Academic journal article TheatreForum

SCRIPT: Concerning Strange Devices from the Distant West

Academic journal article TheatreForum

SCRIPT: Concerning Strange Devices from the Distant West

Article excerpt


In the darkness, the sound of the flute.

Light on Isabel Hewlett, a woman in Victorian dress.

ISABEL: I came to Japan because of a photograph I saw once upon a time, a long time ago. I was a very little girl. I had crept into my father's study and gone to his desk and opened a drawer, and in that drawer I came upon a box, and in that box was a photograph: a picture of a man.

Light on a Tattooed Man. He is a beautiful, young Japanese man. He is almost naked. His body is covered in tattoos.

ISABEL: He was like nothing I had ever seen before. He had tattoos over most of his body, all over his chest and his back, all up and down his arms, and on the upper part of his leg, his thighs. He was practically naked. I had never seen a naked man before. I couldn't take my eyes off of him. And I remember, I remember feeling a kind of heat rising under my skin and the strangest sensation in my belly, as if I had been suddenly dropped from a great height and was falling.

The sound of the flute fades away.

Light shift.


A photographic studio in Yokohama. 1884.

Farsari, the photographer, is setting up his camera. The Tattooed Man sits for a photograph. Isabel stands on the threshold.

ISABEL: Forgive me. I don't know what possessed me to confess such a thing or to come here today. I was lost, you see, and I saw your sign, and I thought, I thought-I don't know what I thought. I really, I ought to go.

FARSARI: Where did he get it?

ISABEL: Excuse me?

FARSARI: Your father. Where did he get the picture?

ISABEL: Oh I, I don't know. It was before I was born. He was a very peculiar man. He traveled a great deal.

FARSARI: And you find that peculiar?

ISABEL: No, of course not. I didn't mean to say that. I myself am traveling now.

FARSARI: And you are not peculiar in the least.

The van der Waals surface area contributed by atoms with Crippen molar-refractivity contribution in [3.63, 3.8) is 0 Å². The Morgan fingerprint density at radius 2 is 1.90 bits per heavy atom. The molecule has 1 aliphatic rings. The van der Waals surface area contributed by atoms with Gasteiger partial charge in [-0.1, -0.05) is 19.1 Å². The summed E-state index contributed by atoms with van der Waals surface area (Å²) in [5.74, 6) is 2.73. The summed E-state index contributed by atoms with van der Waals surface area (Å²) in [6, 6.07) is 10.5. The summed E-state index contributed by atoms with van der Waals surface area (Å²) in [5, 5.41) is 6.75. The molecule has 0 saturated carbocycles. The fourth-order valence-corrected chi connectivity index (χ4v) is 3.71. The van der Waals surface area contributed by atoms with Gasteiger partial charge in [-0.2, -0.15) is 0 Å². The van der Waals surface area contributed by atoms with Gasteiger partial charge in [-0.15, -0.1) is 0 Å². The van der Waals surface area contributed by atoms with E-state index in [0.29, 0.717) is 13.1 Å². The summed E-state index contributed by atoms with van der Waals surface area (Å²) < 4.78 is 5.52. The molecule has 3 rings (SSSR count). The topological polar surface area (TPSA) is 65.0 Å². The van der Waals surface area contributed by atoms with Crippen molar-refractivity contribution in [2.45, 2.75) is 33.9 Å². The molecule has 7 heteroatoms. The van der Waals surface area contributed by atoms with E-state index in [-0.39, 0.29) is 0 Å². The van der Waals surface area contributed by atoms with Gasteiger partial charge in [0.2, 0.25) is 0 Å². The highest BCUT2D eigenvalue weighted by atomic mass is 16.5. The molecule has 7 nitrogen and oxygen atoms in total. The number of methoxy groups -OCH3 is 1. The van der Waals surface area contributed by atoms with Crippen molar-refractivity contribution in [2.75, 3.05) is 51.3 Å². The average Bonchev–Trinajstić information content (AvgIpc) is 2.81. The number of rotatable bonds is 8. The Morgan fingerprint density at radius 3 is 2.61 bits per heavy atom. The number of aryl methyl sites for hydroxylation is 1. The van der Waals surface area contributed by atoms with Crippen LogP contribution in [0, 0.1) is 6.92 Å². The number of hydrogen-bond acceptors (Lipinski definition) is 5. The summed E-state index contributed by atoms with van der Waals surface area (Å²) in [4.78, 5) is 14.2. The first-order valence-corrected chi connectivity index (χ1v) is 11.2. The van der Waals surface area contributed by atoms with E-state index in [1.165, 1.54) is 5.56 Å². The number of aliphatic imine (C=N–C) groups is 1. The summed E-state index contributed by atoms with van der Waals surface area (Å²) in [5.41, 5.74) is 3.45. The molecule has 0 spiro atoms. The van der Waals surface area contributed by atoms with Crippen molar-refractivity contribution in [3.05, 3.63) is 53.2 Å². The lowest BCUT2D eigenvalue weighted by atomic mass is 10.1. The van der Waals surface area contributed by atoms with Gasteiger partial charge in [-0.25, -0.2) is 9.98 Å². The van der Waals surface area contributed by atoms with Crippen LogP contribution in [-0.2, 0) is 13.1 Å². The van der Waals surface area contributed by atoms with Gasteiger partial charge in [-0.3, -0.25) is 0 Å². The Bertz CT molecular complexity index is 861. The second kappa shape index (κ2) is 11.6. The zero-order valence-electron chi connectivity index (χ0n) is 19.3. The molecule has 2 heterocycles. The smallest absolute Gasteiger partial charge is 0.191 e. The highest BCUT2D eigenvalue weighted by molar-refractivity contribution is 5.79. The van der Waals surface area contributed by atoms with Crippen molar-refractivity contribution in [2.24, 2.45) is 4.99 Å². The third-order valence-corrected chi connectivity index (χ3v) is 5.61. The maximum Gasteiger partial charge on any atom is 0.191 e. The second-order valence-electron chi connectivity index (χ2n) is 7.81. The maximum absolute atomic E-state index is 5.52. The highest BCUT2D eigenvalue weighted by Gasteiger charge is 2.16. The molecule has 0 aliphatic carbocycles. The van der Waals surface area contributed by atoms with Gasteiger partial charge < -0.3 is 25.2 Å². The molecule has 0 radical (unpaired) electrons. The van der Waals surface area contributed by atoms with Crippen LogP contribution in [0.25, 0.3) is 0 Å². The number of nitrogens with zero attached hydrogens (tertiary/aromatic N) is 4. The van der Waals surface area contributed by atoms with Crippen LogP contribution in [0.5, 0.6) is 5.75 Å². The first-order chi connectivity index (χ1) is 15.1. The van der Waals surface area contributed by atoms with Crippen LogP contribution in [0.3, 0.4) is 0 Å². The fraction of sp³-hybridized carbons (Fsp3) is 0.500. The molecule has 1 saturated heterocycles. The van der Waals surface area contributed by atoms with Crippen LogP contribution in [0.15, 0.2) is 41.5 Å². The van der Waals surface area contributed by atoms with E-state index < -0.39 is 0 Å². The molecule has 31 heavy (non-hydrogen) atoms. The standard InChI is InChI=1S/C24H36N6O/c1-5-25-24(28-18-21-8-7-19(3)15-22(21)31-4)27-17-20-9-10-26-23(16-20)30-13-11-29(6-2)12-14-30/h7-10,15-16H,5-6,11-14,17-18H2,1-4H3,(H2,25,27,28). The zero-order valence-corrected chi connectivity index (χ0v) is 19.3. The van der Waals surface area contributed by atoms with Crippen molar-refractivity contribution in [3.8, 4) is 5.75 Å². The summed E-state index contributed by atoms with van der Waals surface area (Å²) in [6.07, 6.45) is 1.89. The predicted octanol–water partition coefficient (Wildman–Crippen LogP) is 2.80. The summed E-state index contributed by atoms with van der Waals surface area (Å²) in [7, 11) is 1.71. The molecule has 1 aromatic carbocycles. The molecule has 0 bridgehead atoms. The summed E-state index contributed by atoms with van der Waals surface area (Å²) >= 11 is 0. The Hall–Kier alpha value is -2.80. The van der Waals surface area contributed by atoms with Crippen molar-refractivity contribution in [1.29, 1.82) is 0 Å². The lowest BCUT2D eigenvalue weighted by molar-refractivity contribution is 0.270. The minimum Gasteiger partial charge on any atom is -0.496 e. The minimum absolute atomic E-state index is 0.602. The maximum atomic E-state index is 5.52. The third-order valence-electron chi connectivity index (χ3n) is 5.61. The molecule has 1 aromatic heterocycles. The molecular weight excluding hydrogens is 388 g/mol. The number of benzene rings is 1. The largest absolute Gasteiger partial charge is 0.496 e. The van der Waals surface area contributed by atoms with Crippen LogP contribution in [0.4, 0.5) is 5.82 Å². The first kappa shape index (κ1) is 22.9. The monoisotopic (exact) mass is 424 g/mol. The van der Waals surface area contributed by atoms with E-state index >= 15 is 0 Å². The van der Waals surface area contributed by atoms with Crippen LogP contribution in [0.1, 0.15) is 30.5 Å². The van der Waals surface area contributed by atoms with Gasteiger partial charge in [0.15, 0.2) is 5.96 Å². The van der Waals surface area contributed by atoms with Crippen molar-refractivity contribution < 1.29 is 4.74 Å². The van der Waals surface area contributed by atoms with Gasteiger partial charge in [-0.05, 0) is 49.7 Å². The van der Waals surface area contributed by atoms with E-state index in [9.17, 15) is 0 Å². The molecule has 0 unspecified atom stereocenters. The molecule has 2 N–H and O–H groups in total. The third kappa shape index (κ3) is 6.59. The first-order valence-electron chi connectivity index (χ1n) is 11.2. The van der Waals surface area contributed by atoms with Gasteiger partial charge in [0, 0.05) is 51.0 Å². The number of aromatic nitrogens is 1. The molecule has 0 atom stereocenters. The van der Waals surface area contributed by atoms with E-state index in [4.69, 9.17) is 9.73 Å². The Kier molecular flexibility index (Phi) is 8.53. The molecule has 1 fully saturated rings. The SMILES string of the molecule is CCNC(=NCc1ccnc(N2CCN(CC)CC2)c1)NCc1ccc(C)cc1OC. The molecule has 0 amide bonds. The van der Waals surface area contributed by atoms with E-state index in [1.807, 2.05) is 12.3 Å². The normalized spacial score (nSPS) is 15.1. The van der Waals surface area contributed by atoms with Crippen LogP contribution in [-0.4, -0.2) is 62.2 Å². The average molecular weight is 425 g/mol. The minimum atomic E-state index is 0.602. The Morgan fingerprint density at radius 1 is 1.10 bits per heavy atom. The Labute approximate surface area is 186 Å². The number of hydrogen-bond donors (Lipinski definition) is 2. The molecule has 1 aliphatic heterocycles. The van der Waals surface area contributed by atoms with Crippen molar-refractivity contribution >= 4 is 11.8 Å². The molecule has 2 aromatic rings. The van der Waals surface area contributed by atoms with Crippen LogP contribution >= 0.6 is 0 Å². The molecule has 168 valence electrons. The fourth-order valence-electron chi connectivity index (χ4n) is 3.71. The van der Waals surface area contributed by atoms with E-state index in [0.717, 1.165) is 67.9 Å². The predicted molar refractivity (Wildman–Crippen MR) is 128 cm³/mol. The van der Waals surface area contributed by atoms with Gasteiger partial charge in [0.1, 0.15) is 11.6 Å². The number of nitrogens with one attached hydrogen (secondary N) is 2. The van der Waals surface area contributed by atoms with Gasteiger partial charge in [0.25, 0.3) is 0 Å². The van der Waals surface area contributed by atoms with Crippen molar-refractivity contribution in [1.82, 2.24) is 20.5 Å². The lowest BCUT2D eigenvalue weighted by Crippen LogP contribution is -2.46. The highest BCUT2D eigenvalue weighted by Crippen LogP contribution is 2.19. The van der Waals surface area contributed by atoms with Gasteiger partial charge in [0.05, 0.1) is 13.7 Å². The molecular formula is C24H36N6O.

ISABEL: No, no I'm not. I'm very ordinary. I am the most ordinary woman you will ever meet. It's just that my father, he was simply-well he had a taste for curiosities.

FARSARI: Photographs of naked men.

ISABEL: Among other things. He collected odd little souvenirs. They were all over our house where I grew up: spears and blow pipes and strange little idols from I'm not sure where.

FARSARI: Some godless heathen land no doubt, where heathens engage in all sorts of godless, heathen rituals, as heathens are wont to do. Did he have a shrunken head by chance?

ISABEL: He did, in fact.

FARSARI: I thought he might. Alas, I cannot offer you shrunken heads, only naked men.

ISABEL: Excuse me?

FARSARI: Or I should say, more precisely, one semi-naked man.

ISABEL: Oh, I hadn't intended to make a purchase. And certainly not one of...well...

FARSARI: A semi-naked man.


FARSARI: Perhaps you'd prefer a photograph of a temple or a shrine. Some serene landscape: Mount Fuji at daybreak, tiny peasants toiling in a distant field.

ISABEL: No. No, thank you.

FARSARI: You don't care for landscapes?

ISABEL: No, I do.

FARSARI: Perhaps you're looking for photographs of native types: stable boys and street peddlers, or perhaps you'd prefer a lady. Ladies are very popular: ladies with fans, ladies sipping tea, ladies plucking oysters from the briny deep. So many ladies engaged in all manner of activity.

ISABEL: I really, I should go. Forgive me for interrupting you. Thank you for your time.

Isabel begins to leave.

FARSARI: My shop is rather hard to find, Miss... Mrs...?

ISABEL: Hewlett.

FARSARI: I can't imagine that you simply stumbled upon it by chance. This part of Yokohama-well, it's not a part of the city that ladies like yourself frequent.

ISABEL: And what kind of lady do you take me to be?

FARSARI: A rich American lady, a well-intentioned do gooder

ISABEL: I am neither well-intentioned, nor do I think I do much good. …

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